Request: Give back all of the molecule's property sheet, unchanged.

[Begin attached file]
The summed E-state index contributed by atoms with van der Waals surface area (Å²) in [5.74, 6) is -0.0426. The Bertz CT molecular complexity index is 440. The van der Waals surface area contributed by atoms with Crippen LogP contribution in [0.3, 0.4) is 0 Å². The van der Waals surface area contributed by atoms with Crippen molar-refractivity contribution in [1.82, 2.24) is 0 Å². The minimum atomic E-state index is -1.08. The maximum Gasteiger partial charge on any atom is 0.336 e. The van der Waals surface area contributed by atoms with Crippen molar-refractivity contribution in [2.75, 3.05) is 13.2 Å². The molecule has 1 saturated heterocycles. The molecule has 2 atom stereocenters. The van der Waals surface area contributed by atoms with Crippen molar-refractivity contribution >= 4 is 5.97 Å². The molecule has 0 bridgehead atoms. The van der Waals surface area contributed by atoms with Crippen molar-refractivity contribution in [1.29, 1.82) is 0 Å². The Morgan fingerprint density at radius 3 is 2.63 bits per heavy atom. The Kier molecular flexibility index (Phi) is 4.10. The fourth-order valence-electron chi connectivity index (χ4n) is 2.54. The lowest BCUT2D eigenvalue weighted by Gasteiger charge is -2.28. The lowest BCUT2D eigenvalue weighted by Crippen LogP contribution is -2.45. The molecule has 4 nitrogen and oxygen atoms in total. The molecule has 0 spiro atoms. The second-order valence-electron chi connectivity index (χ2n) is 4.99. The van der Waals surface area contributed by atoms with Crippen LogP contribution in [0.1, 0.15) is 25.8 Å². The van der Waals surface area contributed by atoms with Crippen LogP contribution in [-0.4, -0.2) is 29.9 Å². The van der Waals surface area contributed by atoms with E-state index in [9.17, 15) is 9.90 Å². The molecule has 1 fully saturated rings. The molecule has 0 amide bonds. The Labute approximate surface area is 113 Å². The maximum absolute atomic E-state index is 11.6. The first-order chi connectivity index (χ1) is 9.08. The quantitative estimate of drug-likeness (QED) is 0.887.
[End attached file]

The summed E-state index contributed by atoms with van der Waals surface area (Å²) in [5.74, 6) is -0.0426. The Bertz CT molecular complexity index is 440. The van der Waals surface area contributed by atoms with Crippen LogP contribution in [0.3, 0.4) is 0 Å². The van der Waals surface area contributed by atoms with Crippen molar-refractivity contribution in [1.82, 2.24) is 0 Å². The minimum atomic E-state index is -1.08. The maximum Gasteiger partial charge on any atom is 0.336 e. The van der Waals surface area contributed by atoms with Crippen molar-refractivity contribution in [2.75, 3.05) is 13.2 Å². The molecule has 1 saturated heterocycles. The molecule has 2 atom stereocenters. The van der Waals surface area contributed by atoms with Crippen molar-refractivity contribution >= 4 is 5.97 Å². The molecule has 0 bridgehead atoms. The van der Waals surface area contributed by atoms with Crippen molar-refractivity contribution in [1.29, 1.82) is 0 Å². The Morgan fingerprint density at radius 3 is 2.63 bits per heavy atom. The Kier molecular flexibility index (Phi) is 4.10. The fourth-order valence-electron chi connectivity index (χ4n) is 2.54. The lowest BCUT2D eigenvalue weighted by Gasteiger charge is -2.28. The lowest BCUT2D eigenvalue weighted by Crippen LogP contribution is -2.45. The molecule has 4 nitrogen and oxygen atoms in total. The molecule has 0 spiro atoms. The second-order valence-electron chi connectivity index (χ2n) is 4.99. The van der Waals surface area contributed by atoms with Crippen LogP contribution in [0.1, 0.15) is 25.8 Å². The van der Waals surface area contributed by atoms with Crippen LogP contribution in [-0.4, -0.2) is 29.9 Å². The van der Waals surface area contributed by atoms with E-state index in [9.17, 15) is 9.90 Å². The molecule has 1 fully saturated rings. The molecule has 0 amide bonds. The Labute approximate surface area is 113 Å². The maximum absolute atomic E-state index is 11.6. The first-order chi connectivity index (χ1) is 9.08. The quantitative estimate of drug-likeness (QED) is 0.887.